Using larger sized bottles to feed young babies may be associated with excess weight by the time they are just a few months old.
Newborns make most parents nervous initially. One of the primary anxieties is whether the baby is getting enough at each feeding to steadily gain weight over the first few months of life. Whether you are nursing or bottle feeding, there’s definite relief at your infant well-checks when the doctor reports growth and added weight. That said, if you use bottles to feed your baby, you might want to be careful. Steady increases in weight are desirable, not big jumps from one visit to the next. And new research suggests that using larger bottles might cause a little too much weight gain.
The study, which took place at the University of North Carolina at Chapel Hill, found that using larger sized bottles to feed young babies may be associated with excess weight by the time they are just a few months old.1 Wood, Charles T.; et al. “Bottle Size and Weight Gain in Formula-Fed Infants.” Pediatrics. June 2016. Accessed 12 June 2016. http://pediatrics.aappublications.org/content/early/2016/06/03/peds.2015-4538 The subjects were 386 infants being fed formula exclusively. Forty-one percent of the group were black, 35 percent were Hispanic, and 23 percent were white. Nearly two-thirds came from homes with household incomes under $20,000, and the majority of parents had received no education beyond a high school diploma.
Between birth and six months old, the scientists kept track of the infants’ length and weight measurements. They also noted the size of the bottles with which they were fed, ranging anywhere from two ounces to 10 ounces. Approximately 45 percent were offered formula in bottles that could hold six ounces of liquid or more.
Of the 298 children who attended all of the checkup appointments to provide a complete assessment of their length and weight by the six-month mark, those drinking from the six-ounce or greater bottles were an average of a half-pound heavier than their peers drinking from smaller bottles at the age of six months. In general, the average weight of the infants was 7.1 pounds at birth, 11.7 pounds at two months, and 17.6 pounds at six months.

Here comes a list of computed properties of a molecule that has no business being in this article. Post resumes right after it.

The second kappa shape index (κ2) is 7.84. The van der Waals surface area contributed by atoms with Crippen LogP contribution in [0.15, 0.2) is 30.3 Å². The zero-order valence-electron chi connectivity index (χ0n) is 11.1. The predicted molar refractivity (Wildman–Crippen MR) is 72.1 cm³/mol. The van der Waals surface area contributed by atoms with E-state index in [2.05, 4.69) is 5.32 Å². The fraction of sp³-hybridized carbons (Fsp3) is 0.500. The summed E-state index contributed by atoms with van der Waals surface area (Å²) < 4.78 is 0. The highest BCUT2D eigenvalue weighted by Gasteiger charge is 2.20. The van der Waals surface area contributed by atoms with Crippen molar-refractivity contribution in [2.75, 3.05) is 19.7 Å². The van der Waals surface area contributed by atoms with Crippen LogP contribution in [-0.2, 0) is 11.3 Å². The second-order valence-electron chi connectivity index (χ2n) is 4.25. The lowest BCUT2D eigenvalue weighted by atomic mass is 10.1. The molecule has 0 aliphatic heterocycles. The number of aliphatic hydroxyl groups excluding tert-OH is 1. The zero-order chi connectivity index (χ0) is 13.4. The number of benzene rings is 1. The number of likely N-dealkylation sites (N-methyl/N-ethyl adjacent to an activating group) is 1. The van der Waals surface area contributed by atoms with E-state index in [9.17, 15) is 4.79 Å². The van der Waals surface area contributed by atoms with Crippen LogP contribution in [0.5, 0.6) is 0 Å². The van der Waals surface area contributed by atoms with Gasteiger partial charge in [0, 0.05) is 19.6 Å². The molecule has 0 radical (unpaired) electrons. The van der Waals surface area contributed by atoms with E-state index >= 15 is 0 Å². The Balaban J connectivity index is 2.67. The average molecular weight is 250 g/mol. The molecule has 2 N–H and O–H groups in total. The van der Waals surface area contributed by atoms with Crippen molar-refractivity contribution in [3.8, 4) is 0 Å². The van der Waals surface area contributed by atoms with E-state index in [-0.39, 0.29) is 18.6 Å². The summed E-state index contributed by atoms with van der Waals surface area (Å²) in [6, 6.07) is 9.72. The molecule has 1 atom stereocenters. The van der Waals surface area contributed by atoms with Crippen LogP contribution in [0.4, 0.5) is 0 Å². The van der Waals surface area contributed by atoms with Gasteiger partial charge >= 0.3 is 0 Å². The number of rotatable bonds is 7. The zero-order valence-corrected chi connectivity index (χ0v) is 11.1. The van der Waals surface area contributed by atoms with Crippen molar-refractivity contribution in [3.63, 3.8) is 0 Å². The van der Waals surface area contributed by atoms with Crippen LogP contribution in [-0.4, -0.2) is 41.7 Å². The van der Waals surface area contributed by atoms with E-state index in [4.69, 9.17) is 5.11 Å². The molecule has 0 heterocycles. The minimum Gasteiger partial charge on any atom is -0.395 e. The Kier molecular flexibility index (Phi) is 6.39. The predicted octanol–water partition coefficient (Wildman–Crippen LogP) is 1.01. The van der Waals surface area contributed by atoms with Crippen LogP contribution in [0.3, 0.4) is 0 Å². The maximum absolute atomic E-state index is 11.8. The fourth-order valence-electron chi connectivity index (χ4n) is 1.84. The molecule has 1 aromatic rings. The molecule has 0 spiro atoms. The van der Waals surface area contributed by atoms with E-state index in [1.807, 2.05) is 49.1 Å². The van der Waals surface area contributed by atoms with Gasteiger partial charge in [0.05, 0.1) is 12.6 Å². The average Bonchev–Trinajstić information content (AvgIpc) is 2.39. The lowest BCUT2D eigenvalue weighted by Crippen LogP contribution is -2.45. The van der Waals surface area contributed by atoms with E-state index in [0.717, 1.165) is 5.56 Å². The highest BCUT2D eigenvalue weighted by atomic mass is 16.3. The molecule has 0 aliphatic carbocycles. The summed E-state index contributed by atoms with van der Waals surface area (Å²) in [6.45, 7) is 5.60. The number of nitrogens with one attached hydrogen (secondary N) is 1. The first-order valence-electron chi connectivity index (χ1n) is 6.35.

Beginning at just two months old, the babies who were drinking from larger bottles started typically weighing more than their counterparts fed from smaller bottles. By the age of two months, babies drinking from smaller bottles had an average weight of 11.2 pounds, versus those drinking from larger bottles, who had an average weight of 11.9 pounds. And at six months old, those numbers increased to an average weight of 17.2 pounds in small-bottle drinkers versus 18.1 pounds in large-bottle drinkers. These differences might not sound like much, but they represent a problem that often snowballs into overeating and obesity as they grow older.
The study did have certain flaws, including the fact that the investigators failed to monitor actual intake of formula, concentrating only on the amount that a bottle could provide. Another issue is not determining whether the children were fed with a range of bottle sizes or offered with more than one bottle at a feeding. In most cases, however, it is much easier to simply use a larger bottle to feed the baby rather than refill it with more formula. Also, few people would go from using larger bottles to smaller ones as a baby grows, so it stands to reason that they would either go from smaller bottles to larger ones over time or use the larger ones throughout the period of time during which the child drinks from bottles.
Overfeeding an infant due to the use of larger bottles is actually perfectly in line with findings from research on adults. For instance, a 2012 study at Northwestern University in Evanston, Illinois showed that people often opt for larger portion sizes because it makes them feel important to do so, and this “bigger is better” mentality may very well extend to how they feed their infants.2 Dubois, David; Rucker, Derek D.; and Galinsky, Adam D. “Super Size Me: Product Size as a Signal of Status.” Journal of Consumer Research. April 2012. Accessed 13 June 2016. http://www.jstor.org/stable/10.1086/661890#fndtn-full_text_tab_contents In the same way, it’s likely that we see the larger bottle and fill it up a little higher, then offer it to the baby multiple times until it is all finished. But this behavior is not helping the child to develop essential cues relating to feelings of satiety while eating, which can lead to a lifetime of overeating and obesity.
While the best way to avoid this problem is by breastfeeding, which also offers substantial health benefits, if you are bottle feeding your baby, you must make a conscious effort not to overfeed. Save the larger bottles for when your child gets bigger and needs more formula to be satisfied. Invest in a few small bottles to ensure you are feeding the size and weight-appropriate amount. And resist the temptation to entice your little one to finish a bottle if he or she has pulled away–these are very important signals to respect.
References [ + ]
|1.||↑||Wood, Charles T.; et al. “Bottle Size and Weight Gain in Formula-Fed Infants.” Pediatrics. June 2016. Accessed 12 June 2016. http://pediatrics.aappublications.org/content/early/2016/06/03/peds.2015-4538|
|2.||↑||Dubois, David; Rucker, Derek D.; and Galinsky, Adam D. “Super Size Me: Product Size as a Signal of Status.” Journal of Consumer Research. April 2012. Accessed 13 June 2016. http://www.jstor.org/stable/10.1086/661890#fndtn-full_text_tab_contents|